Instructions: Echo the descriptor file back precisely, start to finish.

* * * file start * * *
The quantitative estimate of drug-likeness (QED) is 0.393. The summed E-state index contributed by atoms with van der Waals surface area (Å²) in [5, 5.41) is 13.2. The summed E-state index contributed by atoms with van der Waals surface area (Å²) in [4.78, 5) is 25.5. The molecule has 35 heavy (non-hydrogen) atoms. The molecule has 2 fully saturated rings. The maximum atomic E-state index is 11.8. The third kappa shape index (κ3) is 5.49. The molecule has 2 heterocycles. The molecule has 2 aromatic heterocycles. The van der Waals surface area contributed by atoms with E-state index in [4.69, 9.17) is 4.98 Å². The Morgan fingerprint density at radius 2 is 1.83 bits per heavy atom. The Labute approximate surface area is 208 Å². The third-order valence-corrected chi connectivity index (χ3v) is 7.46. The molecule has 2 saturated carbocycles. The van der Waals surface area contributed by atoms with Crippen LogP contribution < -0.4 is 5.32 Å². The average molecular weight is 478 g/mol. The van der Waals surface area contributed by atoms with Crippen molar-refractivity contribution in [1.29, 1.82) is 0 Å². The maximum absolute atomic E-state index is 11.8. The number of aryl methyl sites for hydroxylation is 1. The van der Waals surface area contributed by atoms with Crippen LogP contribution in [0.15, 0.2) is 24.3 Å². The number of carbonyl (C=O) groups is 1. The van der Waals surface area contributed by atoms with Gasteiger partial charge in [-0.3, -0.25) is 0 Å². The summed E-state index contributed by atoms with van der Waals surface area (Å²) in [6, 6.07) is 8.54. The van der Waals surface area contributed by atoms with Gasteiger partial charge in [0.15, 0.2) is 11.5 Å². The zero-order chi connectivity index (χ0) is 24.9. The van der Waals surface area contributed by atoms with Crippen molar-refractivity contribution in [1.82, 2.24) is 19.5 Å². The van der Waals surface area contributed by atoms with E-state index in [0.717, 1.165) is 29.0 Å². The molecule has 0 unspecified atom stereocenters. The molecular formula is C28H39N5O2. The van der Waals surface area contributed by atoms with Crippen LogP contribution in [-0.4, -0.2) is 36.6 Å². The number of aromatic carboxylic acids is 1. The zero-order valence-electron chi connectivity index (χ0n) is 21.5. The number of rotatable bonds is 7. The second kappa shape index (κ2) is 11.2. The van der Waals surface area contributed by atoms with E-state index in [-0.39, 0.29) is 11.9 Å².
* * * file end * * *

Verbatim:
The quantitative estimate of drug-likeness (QED) is 0.393. The summed E-state index contributed by atoms with van der Waals surface area (Å²) in [5, 5.41) is 13.2. The summed E-state index contributed by atoms with van der Waals surface area (Å²) in [4.78, 5) is 25.5. The molecule has 35 heavy (non-hydrogen) atoms. The molecule has 2 fully saturated rings. The maximum atomic E-state index is 11.8. The third kappa shape index (κ3) is 5.49. The molecule has 2 heterocycles. The molecule has 2 aromatic heterocycles. The van der Waals surface area contributed by atoms with E-state index in [4.69, 9.17) is 4.98 Å². The Morgan fingerprint density at radius 2 is 1.83 bits per heavy atom. The Labute approximate surface area is 208 Å². The third-order valence-corrected chi connectivity index (χ3v) is 7.46. The molecule has 2 saturated carbocycles. The van der Waals surface area contributed by atoms with Crippen LogP contribution < -0.4 is 5.32 Å². The average molecular weight is 478 g/mol. The van der Waals surface area contributed by atoms with Crippen molar-refractivity contribution in [1.29, 1.82) is 0 Å². The maximum absolute atomic E-state index is 11.8. The number of aryl methyl sites for hydroxylation is 1. The van der Waals surface area contributed by atoms with Crippen LogP contribution in [0.15, 0.2) is 24.3 Å². The number of carbonyl (C=O) groups is 1. The van der Waals surface area contributed by atoms with Gasteiger partial charge in [-0.3, -0.25) is 0 Å². The summed E-state index contributed by atoms with van der Waals surface area (Å²) in [6, 6.07) is 8.54. The van der Waals surface area contributed by atoms with Gasteiger partial charge in [0.15, 0.2) is 11.5 Å². The zero-order chi connectivity index (χ0) is 24.9. The van der Waals surface area contributed by atoms with Crippen molar-refractivity contribution in [1.82, 2.24) is 19.5 Å². The van der Waals surface area contributed by atoms with E-state index in [0.717, 1.165) is 29.0 Å². The molecule has 0 unspecified atom stereocenters. The molecular formula is C28H39N5O2. The van der Waals surface area contributed by atoms with Crippen LogP contribution in [-0.4, -0.2) is 36.6 Å². The number of aromatic carboxylic acids is 1. The zero-order valence-electron chi connectivity index (χ0n) is 21.5. The number of rotatable bonds is 7. The second kappa shape index (κ2) is 11.2. The van der Waals surface area contributed by atoms with E-state index in [-0.39, 0.29) is 11.9 Å².